South Africa urges Rio Tinto workers to report cases of discrimination – MINING.COM – MINING.com

South Africa’s labour ministry on Thursday urged Rio Tinto workers to report instances of discrimination after the Anglo-Australian miner released an internal report detailing sexual assault, racism, and bullying across its mines.
The report, which sparked calls from investors for the entire industry to clean up its act, found that male and female Rio Tinto employees in South Africa experienced the highest rates of racism, at 34.5% and 33.8% respectively, compared to workers in other countries.
Workers at Rio Tinto in South Africa were also the most likely to experience bullying, the report released on Tuesday found, with 54.1% of men and 61.6% of women reporting having been bullied at work.
“We can only encourage those affected to use the protection of our constitution and EEA (Employment Equity Act) to report cases of discrimination to the CCMA (Commission for Conciliation, Mediation and Arbitration) including cases of bullying,” the labour ministry said in written responses to Reuters’ questions.
RELATED: Rio Tinto report reveals culture of sexual harassment, bullying and racism
A Rio Tinto spokesperson said the company is talking to its people across the world and “encouraging them to raise any concerns with a trusted colleague, leader or through our confidential reporting programme.”
The spokesperson reiterated CEO Jakob Stausholm’s comments on Tuesday that he has committed to make Rio Tinto “safe, respectful and inclusive” and that the company would implement all 26 recommendations from the report.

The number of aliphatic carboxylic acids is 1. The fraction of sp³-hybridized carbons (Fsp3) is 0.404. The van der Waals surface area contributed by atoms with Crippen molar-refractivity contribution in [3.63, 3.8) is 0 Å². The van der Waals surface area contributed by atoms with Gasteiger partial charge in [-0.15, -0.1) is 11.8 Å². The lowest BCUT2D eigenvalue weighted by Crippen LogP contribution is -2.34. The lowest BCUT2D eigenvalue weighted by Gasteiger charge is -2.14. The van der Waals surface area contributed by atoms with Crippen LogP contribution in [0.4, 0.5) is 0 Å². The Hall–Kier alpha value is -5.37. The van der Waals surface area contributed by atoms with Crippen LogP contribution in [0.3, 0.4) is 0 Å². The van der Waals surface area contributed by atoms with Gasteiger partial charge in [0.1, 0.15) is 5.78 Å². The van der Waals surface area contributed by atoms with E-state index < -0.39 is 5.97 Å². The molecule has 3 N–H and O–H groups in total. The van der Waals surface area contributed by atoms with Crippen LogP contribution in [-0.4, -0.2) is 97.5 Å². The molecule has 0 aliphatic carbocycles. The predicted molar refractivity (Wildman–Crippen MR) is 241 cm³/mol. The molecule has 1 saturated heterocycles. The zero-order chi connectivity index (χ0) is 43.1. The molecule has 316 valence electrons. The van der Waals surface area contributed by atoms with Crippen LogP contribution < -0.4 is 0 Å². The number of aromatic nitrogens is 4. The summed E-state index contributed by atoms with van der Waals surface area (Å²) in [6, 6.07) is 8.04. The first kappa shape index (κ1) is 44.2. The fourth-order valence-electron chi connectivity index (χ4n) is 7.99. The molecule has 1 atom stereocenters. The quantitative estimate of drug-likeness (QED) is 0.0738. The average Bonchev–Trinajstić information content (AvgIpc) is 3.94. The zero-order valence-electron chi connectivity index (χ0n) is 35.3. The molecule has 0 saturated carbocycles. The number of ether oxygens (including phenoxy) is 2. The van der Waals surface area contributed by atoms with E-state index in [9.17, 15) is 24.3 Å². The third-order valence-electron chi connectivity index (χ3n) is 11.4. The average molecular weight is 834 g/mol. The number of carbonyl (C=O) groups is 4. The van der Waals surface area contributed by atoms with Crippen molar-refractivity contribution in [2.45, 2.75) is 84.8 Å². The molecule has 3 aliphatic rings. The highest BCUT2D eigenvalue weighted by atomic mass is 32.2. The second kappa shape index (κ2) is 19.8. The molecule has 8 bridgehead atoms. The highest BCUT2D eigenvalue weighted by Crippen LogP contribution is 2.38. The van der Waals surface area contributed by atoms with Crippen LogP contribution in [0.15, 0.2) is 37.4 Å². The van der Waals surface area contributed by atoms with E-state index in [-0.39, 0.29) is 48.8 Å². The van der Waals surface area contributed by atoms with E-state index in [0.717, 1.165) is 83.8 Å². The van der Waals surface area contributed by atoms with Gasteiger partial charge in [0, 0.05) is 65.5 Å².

Rio Tinto’s South African subsidiary Richards Bay Minerals extracts and refines heavy mineral sands and produces ilmenite, rutile, and zircon at its site in northern KwaZulu-Natal province.
No-one at Richards Bay Minerals was immediately available to comment.
Asked how prevalent racism, sexism, and bullying are in South Africa’s mining industry overall, the ministry said “we are sure that there are many instances of discrimination and bullying in the labour market in general”.
However, affected individuals are reluctant to report these cases, the ministry said.
“We must say that it is also encouraging that it is the company that has initiated this research,” the labour ministry added, referring to Rio Tinto’s report. “What is left is them taking proper action to deal with the findings.”
Asked about the report, South Africa’s mining industry body the Minerals Council said it and its members “reaffirm their stance of zero tolerance for racism, sexism and gender-based violence in the mining industry”.
(By Nelson Banya and Helen Reid; Editing by Olivia Kumwenda-Mtambo, Emelia Sithole-Matarise and David Evans)
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